SEEKING: anyone who has seen art by Nomad X, the Banksy-like guerrilla artist whose work has been seen in Paris, New York, Berlin and other capital cities. Submit photographs and creative renderings (or pseudo-sightings, i.e., your Photoshopped or real graffiti created by Nomad X-suspects) to the Nomad X website.

Check out the first chapter to see a sampling of what Nomad X has done, and keep checking in weekly to see the rest.

Why you should read Nomad X:

Nomad X is a literary novel with suspense and dark comedy elements. It centers around an American expat’s investigation into a postmodern terrorist, with scenes taking place in Paris, Berlin, Barcelona and London.

The year is 2003 and world opinion is at a boiling point over the imminent invasion of Iraq. An American diplomat has just died in Paris under suspicious circumstances, and conspiracy theorists, skeptics and pro-war neocons alike have their own narrative spin on it. Step in Deuce Delgado, former liberal “who has seen the light.”  An American expat living in Paris, best-selling novelist and columnist, he is also a controversial blogger whose posts enrage liberals and excite pro-war neocons.

An old acquaintance who used to be an informant for the CIA stops by his apartment one night with news that he is now working for The Lindon Group, a perception management company under contract to the CIA. Their job is to change the public’s perception on the US government’s policies. Together he and Deuce find the perfect bogeyman for the American diplomat’s death as well as the anti-American sentiment spreading across Europe: Nomad X, a mysterious and anonymous artist whose politically-charged graffiti, culture-jamming pranks and art interventions have popped up all over Paris.

Deuce and his associate link multiculturalism and moral relativism to what they perceive as the decline of western civilization. In true neocon fashion they feel that the western world needs a concrete evil to fight against. Nomad X, though elusive and anonymous, becomes the ideal target; that is, until their hype begins to take on a life of its own and Nomad X becomes a cause célèbre, a sort of postmodern Bin Laden.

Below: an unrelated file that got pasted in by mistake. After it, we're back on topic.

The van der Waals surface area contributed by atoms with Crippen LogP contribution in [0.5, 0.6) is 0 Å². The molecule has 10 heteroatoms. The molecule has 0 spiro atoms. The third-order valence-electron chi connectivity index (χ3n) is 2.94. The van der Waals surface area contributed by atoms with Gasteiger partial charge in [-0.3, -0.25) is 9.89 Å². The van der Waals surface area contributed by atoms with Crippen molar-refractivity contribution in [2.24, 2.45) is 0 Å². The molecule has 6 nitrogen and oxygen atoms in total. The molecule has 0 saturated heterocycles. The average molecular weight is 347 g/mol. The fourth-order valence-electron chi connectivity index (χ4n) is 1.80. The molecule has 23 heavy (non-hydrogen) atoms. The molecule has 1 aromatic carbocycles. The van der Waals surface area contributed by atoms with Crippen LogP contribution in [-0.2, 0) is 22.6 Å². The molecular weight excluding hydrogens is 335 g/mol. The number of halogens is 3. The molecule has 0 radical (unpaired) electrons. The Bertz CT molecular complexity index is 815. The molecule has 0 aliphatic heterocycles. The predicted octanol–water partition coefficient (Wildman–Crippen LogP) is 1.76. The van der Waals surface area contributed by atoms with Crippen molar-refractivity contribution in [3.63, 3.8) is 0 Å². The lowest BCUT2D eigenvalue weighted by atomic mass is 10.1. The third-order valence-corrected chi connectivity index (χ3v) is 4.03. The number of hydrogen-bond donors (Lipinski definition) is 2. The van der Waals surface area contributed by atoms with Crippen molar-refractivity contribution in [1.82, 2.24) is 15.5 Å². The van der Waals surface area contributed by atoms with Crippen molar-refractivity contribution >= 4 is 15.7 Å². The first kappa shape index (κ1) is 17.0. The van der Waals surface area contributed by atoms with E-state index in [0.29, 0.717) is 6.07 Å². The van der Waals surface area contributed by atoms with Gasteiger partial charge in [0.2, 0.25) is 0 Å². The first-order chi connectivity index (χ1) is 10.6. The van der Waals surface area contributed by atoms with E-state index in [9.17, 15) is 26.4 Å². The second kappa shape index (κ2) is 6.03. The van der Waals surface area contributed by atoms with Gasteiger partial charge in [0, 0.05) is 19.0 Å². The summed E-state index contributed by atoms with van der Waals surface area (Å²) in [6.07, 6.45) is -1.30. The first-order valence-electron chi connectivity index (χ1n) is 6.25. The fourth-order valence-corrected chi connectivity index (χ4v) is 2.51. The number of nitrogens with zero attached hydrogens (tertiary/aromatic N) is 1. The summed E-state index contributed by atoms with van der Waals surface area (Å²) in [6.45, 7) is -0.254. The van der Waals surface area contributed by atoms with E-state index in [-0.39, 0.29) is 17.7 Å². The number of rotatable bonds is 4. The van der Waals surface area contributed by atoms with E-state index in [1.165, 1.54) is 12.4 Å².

Nomad X is told through a mix of narrative, blog posts, newspaper articles, documents posted to WikiLeaks, talk show interviews and press releases. It is a collage of linear and non-linear styles, taking full advantage of the multi-narrative universe we are now confronted with in the 21st century. Visceral and constantly moving, Nomad X is a story with elements of ultra dark humor, detective fiction, postmodern fiction and thrillers.

Check it out: http://nomad-x.com/2011/04/chapter-one/

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If you’ve spent any amount of time reading on the web, you’ve no doubt stumbled across Heather Fowler’s writing somewhere. She has been published in such magazines as Keyhole, PANK, JMWW, Night Train, Storyglossia, decomP, Prick of the Spindle, and many, many others. She has taught composition, literature, and writing-related courses at UCSD, California State University at Stanislaus, and Modesto Junior College. Her fabulist fiction has been published online and in print in the US, England, Australia, and India, as well as recently nominated for both the storySouth Million Writers Award and Sundress Publications Best of the Net.  She was Guest Editor for Zoetrope All-Story Extra in March and April of 2000. Fowler’s story, “Slut,” won third prize at the 2000 California Writer’s Conference in Monterey. Her poetry has been nominated for the Pushcart Prize, was recently featured at The Nervous Breakdown,  poeticdiversity, and The Medulla Review, and has been selected for a joint first place in the 2007 Faringdon Online Poetry Competition.  Recently, Heather has made waves with the debut of her short story collection, Suspended Heart. I sit down (virtually) with Heather to find out how she does it all.

CR:  You are a very prolific writer. You are also a mom, and you teach. Could you talk about your work-life balance in terms of your approach to writing?

HF: Work-life balance? What’s that?